In summary – the final summary. 
  • I understood my own writing methods and what works best for me.
  • I planned ahead with the entire series arc so everything fell into place and there was no wasted time scrabbling to make it work.
  • I planned ahead with my marketing and cover art.
  • I worked with a fantastic editor who knew me and my methods. Someone who really helped me and was willing to push hard to get this done.
  • I worked insane hours and was willing to really push to hit my deadlines.

 

The final book in my Infernal Hunt series will be published in November. It’s been one hell of a ride and I’ll be a bit sad to leave these characters. If you’d like to grab a copy of these books you can do so on Amazon, they’re free to read in Kindle Unlimited.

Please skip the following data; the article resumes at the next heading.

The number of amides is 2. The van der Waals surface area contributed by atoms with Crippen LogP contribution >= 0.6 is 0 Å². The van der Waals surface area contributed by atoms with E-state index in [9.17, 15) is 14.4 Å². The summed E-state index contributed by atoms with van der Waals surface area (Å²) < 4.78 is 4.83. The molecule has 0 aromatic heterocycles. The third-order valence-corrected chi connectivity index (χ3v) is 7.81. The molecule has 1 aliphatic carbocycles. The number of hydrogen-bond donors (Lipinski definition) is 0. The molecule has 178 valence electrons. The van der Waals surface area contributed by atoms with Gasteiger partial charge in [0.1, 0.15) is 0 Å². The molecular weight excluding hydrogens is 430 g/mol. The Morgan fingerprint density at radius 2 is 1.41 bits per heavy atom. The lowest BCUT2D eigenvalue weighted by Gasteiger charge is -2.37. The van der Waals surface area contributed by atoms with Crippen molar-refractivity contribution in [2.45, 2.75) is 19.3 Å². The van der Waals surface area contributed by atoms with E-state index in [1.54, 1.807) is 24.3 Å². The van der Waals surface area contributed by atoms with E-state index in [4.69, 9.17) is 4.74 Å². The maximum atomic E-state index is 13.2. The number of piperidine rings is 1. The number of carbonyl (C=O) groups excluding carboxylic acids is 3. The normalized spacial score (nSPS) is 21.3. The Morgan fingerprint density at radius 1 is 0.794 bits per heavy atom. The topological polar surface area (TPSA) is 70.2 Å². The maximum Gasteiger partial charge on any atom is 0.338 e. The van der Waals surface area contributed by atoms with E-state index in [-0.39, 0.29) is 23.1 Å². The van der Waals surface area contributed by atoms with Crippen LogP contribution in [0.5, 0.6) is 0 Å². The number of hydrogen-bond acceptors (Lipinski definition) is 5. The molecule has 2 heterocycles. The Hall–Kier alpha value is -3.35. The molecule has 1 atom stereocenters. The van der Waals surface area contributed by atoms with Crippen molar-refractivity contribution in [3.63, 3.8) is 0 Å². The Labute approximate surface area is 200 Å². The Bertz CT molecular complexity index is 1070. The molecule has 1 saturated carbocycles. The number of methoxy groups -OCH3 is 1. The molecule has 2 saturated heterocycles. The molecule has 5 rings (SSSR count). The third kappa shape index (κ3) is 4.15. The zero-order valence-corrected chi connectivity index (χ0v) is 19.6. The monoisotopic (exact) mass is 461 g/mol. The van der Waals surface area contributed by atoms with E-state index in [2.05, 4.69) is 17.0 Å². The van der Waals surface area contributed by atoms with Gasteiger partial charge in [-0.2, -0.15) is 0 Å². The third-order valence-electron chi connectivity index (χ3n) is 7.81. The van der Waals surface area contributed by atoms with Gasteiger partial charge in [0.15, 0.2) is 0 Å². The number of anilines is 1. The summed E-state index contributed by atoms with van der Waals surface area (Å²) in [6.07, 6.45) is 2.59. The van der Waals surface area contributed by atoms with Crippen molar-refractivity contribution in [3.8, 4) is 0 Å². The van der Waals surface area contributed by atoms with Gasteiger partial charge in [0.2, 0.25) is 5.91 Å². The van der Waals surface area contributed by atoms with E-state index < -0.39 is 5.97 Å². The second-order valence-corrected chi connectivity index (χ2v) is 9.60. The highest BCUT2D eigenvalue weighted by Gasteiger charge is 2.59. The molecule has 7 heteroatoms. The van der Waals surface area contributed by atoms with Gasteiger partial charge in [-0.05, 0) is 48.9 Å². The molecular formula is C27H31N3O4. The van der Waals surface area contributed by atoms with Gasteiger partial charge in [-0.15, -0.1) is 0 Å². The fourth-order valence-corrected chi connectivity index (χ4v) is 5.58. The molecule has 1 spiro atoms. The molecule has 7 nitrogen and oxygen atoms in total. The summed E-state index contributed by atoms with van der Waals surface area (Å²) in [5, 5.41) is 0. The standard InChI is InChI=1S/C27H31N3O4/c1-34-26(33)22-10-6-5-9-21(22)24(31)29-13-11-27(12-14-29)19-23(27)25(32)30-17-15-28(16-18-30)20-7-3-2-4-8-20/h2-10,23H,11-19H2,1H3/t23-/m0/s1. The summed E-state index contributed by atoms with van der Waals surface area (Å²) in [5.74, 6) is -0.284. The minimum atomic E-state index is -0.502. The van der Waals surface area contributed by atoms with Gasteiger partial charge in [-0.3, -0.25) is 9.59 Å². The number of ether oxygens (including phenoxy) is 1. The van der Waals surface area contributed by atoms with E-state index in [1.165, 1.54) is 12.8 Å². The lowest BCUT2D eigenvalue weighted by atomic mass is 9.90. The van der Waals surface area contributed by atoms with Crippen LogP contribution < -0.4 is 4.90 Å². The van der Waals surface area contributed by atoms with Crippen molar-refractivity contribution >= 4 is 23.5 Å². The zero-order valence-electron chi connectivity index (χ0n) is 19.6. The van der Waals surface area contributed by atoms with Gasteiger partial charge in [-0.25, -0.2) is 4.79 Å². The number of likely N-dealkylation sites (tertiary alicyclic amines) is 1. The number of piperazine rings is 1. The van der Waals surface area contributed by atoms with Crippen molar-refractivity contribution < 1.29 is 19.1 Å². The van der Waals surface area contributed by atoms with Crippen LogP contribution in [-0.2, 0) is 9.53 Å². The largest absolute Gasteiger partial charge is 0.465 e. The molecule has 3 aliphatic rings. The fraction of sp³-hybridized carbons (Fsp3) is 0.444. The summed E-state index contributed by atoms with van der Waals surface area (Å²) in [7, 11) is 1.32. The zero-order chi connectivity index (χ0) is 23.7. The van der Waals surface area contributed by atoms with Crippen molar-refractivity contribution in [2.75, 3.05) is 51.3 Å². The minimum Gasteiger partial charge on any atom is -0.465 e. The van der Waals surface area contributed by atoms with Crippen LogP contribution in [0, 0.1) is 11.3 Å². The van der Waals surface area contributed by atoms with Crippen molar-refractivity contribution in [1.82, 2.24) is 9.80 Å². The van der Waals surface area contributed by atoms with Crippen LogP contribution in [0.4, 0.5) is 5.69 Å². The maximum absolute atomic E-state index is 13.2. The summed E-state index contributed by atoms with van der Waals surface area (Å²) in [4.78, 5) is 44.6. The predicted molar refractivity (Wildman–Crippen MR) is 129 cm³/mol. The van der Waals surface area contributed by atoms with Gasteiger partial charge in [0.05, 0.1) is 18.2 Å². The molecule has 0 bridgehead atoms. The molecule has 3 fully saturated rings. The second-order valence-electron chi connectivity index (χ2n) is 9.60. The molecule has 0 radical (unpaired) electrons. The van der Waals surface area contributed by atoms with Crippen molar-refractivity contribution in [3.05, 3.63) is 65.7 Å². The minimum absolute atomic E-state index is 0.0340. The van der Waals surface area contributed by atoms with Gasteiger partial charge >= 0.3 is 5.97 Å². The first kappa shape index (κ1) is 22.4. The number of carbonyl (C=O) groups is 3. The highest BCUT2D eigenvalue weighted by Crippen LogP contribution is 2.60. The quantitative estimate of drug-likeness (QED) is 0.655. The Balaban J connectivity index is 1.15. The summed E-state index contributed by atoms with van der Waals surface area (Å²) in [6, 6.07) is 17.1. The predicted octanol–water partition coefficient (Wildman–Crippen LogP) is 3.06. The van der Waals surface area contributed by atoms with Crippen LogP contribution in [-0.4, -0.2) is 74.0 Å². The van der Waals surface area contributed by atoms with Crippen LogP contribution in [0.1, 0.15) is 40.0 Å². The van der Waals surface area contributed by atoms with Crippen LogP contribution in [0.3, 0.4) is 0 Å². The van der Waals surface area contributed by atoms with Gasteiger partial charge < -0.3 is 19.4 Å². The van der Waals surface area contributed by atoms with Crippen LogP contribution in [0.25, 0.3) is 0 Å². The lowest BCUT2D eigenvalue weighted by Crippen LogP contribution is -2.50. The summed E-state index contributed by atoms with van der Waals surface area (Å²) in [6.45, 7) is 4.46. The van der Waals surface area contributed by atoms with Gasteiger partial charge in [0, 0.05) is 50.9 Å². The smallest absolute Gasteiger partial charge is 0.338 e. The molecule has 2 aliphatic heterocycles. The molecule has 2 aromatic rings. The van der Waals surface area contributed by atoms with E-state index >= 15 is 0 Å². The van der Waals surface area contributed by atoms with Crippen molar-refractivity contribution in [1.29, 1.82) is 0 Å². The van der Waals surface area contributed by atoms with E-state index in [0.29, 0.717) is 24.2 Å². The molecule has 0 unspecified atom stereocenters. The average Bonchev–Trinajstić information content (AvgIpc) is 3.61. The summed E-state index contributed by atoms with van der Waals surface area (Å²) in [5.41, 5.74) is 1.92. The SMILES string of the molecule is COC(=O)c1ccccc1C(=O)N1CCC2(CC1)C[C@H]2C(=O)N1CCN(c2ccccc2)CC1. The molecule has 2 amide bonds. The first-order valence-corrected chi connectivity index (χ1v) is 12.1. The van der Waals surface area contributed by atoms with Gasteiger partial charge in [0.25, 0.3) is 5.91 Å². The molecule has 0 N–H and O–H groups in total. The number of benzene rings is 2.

BookOne

 

 

HollySiggy

 

 

 

 

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7 thoughts on “How I Wrote & Published An Entire Quadrilogy In 12 Months.

  1. It’s inspiring to see how much you’ve accomplished in this year! You should be very proud of yourself my dear!
    I hope the following years bring just as much success to you and even more ❤

    Liked by 1 person